FOX Sports Exclusive
Linsanity plays big in TWC-MSG dispute
The Knicks are on a six-game winning streak and every sports writer east of Philadelphia has credited Lin, an undrafted Harvard economics major, for the wins.
But it's not only Lin's jersey you'll have trouble finding. If you're a Time Warner Cable subscriber, you won't find him or the Knicks on your television set.
On Jan. 1, Time Warner Cable dropped MSG Network over a renewal negotiations battle. MSG carries 60 percent of the Knicks' games. TWC says MSG is demanding a 53 percent hike in affiliate increase to carry the sports network. MSG sources tell me that 53 percent number is a "gross mischaracterization" and that other carriers such as FIOS, Comcast and DirecTV all have renegotiated similar new deals with little or no complaint. Time Warner Cable basically has said forget it, and there have been no meaningful discussions between the two sides since Dec. 16.
Not much of this mattered to anyone outside of these two publicly traded companies until a fateful day in February — Feb. 4, to be exact.
That was the day a virtually unknown Taiwanese-American player named Jeremy Lin came off the bench during a game against the New Jersey Nets to spark the Knicks to victory with 25 points, five rebounds and seven assists. Two days later, Lin started against the Utah Jazz and — before anyone could even come up with the term "Lincredible" for a New York Post headline — he once again led the team to victory with 28 points and eight assists.
Three wins later with similar performances, New York was in a frenzy — but not just over Lin.
Two million New Yorkers have Time Warner Cable and when New Yorkers get annoyed, you'll hear about it. But are they upset enough to drop their TWC service? TWC tells FOX Business it hasn't seen a dramatic number of customers switch, but some analysts believe that could change if Lin continues to lead the Knicks to wins.
Cable analyst Craig Moffett of Sanford Bernstein says, "Jeremy Lin couldn't have come at a better time for (Madison Square Garden Executive Chairman) Jimmy Dolan. There's no question that (Lin's) arrival has turned up the heat on Time Warner Cable."
The heat is searing when it comes to viewership. MSG was more than happy to release its latest ratings to me. The jump in viewership since Lin hit the basketball court is stunning. According to MSG, through the four games in which Lin has been the starting point guard, the Knicks' average household rating on MSG Network has increased 70 percent compared to the previous 20 games. The winning streak also has jumpstarted a 71 percent increase in the average season-to-date household rating compared to the first 24 games on MSG Network last season.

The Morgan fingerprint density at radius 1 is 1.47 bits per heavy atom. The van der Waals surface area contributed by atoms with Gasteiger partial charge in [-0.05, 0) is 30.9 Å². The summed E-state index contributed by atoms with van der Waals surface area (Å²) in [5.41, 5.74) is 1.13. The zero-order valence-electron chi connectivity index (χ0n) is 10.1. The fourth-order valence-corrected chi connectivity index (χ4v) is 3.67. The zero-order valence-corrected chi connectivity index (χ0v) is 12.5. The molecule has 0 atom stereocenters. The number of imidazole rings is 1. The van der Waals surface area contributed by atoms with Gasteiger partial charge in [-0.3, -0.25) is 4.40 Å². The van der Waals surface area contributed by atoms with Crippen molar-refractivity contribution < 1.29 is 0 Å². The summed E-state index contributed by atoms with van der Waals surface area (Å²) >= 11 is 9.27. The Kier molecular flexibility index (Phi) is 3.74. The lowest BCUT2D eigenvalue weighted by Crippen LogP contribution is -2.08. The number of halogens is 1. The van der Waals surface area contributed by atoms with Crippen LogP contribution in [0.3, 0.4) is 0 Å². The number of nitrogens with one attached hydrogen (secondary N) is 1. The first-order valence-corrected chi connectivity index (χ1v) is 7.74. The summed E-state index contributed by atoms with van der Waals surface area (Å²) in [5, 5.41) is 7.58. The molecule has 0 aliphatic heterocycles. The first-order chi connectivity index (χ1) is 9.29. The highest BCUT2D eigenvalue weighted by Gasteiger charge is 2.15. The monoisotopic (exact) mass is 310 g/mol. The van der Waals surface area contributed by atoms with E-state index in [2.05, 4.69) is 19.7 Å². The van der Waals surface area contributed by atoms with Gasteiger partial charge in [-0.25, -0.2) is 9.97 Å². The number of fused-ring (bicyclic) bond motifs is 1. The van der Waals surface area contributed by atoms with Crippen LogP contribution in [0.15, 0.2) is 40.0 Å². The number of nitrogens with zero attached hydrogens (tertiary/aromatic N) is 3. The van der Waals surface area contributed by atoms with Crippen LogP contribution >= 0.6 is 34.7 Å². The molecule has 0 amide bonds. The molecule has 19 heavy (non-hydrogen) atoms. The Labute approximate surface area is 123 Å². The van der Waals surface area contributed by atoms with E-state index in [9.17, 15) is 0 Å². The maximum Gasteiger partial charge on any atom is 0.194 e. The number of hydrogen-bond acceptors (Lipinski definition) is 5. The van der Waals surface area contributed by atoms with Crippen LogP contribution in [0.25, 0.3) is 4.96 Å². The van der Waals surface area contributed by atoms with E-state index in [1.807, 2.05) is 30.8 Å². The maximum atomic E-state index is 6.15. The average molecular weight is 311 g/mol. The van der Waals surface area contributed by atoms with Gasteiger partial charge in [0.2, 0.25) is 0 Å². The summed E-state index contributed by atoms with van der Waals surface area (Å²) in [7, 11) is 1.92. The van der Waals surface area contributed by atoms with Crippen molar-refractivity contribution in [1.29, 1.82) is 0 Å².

"There's a level of interest in Knicks games that we haven't seen in years. At the end of the day, this is a business negotiation about the value that Time Warner Cable believes its customers place on the Knicks and the Rangers. If that value has gone up, it makes the prospects of a deal a little more likely," Moffett says.
But Moffett also says don't be so sure all two million TWC subscribers are sports fans with big wallets.
"Time Warner Cable is trying to hold the line on rising consumer prices, and that means holding the line on sports," he says. "Time Warner Cable wants Knicks fans to pay for the Knicks by insisting MSG be put on an opt-in tier. MSG wants everyone to pay for the Knicks whether they care about the Knicks or not. If you want to point to a single reason why your pay-TV subscription starts at $80 per month, pointing at sports networks like MSG would be a pretty good place to start."
Cable analyst Thomas Eagan of Collins Stewart believes that while the Lin Effect is a force to be reckoned with, Time Warner Cable still has home-court advantage because some Knicks games still can be seen on other networks — such as ABC and TNT — that Time Warner carries. Besides, Eagan says, TWC has the luxury of being able to absorb the shock of lost customers. "We estimate TWC should be willing to lose upwards of 60k subscribers before it would comply with increasing its affiliate fee to MSG," Eagan says.
FOX Business knows of at least two of those lost customers, and they happen to play for the New York Rangers. We've learned that goalie Henrik Lundqvist and defenseman Mark Staal, both Manhattan residents, switched from TWC to FIOS after their families no longer could see Rangers games on MSG because of the dispute.
That's right; this isn't purely a basketball story. Hockey plays into it as well. MSG Network carries 70 percent of New York Rangers games and 80 percent of Buffalo Sabres games. Those teams have rabid fan bases and, word is, apartment building presidents around Manhattan have started to hear complaints from tenants that they'd like their so-called "one-provider" buildings (complexes with only one cable choice) re-wired for more options. FIOS and RCN no doubt are rubbing their hands together at the prospect of newfound Knicks fans demanding the switch.
For now, MSG remains blacked out on Time Warner Cable. But if Jeremy Lin continues to crush it on the court, the question is, will he serve as the vise grip that forces TWC to flip the switch back on?